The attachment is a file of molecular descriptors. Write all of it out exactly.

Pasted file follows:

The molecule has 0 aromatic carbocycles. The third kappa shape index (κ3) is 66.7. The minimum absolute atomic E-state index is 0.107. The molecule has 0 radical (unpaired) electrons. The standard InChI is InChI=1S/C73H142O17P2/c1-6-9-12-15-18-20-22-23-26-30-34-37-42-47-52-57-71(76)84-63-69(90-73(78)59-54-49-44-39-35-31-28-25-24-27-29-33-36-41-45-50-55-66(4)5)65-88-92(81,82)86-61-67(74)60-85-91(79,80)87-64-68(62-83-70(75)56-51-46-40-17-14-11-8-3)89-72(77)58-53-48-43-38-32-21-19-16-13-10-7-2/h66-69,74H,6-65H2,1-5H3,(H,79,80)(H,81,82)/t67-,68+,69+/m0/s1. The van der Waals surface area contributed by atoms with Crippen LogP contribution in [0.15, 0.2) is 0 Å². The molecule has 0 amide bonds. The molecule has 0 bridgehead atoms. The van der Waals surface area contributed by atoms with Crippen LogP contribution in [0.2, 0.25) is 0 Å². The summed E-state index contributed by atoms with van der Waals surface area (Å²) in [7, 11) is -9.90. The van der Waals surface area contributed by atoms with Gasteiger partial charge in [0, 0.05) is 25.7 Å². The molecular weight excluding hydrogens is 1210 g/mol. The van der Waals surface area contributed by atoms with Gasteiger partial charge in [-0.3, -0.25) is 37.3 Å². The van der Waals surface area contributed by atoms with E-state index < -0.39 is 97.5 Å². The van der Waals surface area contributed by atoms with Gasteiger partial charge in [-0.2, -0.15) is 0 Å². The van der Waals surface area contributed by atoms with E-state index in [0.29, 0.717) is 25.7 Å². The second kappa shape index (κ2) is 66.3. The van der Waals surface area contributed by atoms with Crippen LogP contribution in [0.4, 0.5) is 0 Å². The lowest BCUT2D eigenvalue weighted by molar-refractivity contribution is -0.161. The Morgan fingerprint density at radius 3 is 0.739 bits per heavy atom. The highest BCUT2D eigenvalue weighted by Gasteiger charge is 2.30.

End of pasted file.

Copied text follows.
The molecule has 0 aromatic carbocycles. The third kappa shape index (κ3) is 66.7. The minimum absolute atomic E-state index is 0.107. The molecule has 0 radical (unpaired) electrons. The standard InChI is InChI=1S/C73H142O17P2/c1-6-9-12-15-18-20-22-23-26-30-34-37-42-47-52-57-71(76)84-63-69(90-73(78)59-54-49-44-39-35-31-28-25-24-27-29-33-36-41-45-50-55-66(4)5)65-88-92(81,82)86-61-67(74)60-85-91(79,80)87-64-68(62-83-70(75)56-51-46-40-17-14-11-8-3)89-72(77)58-53-48-43-38-32-21-19-16-13-10-7-2/h66-69,74H,6-65H2,1-5H3,(H,79,80)(H,81,82)/t67-,68+,69+/m0/s1. The van der Waals surface area contributed by atoms with Crippen LogP contribution in [0.15, 0.2) is 0 Å². The molecule has 0 amide bonds. The molecule has 0 bridgehead atoms. The van der Waals surface area contributed by atoms with Crippen LogP contribution in [0.2, 0.25) is 0 Å². The summed E-state index contributed by atoms with van der Waals surface area (Å²) in [7, 11) is -9.90. The van der Waals surface area contributed by atoms with Gasteiger partial charge in [0, 0.05) is 25.7 Å². The molecular weight excluding hydrogens is 1210 g/mol. The van der Waals surface area contributed by atoms with Gasteiger partial charge in [-0.3, -0.25) is 37.3 Å². The van der Waals surface area contributed by atoms with E-state index < -0.39 is 97.5 Å². The van der Waals surface area contributed by atoms with Gasteiger partial charge in [-0.2, -0.15) is 0 Å². The van der Waals surface area contributed by atoms with E-state index in [0.29, 0.717) is 25.7 Å². The second kappa shape index (κ2) is 66.3. The van der Waals surface area contributed by atoms with Crippen LogP contribution in [0.4, 0.5) is 0 Å². The lowest BCUT2D eigenvalue weighted by molar-refractivity contribution is -0.161. The Morgan fingerprint density at radius 3 is 0.739 bits per heavy atom. The highest BCUT2D eigenvalue weighted by Gasteiger charge is 2.30.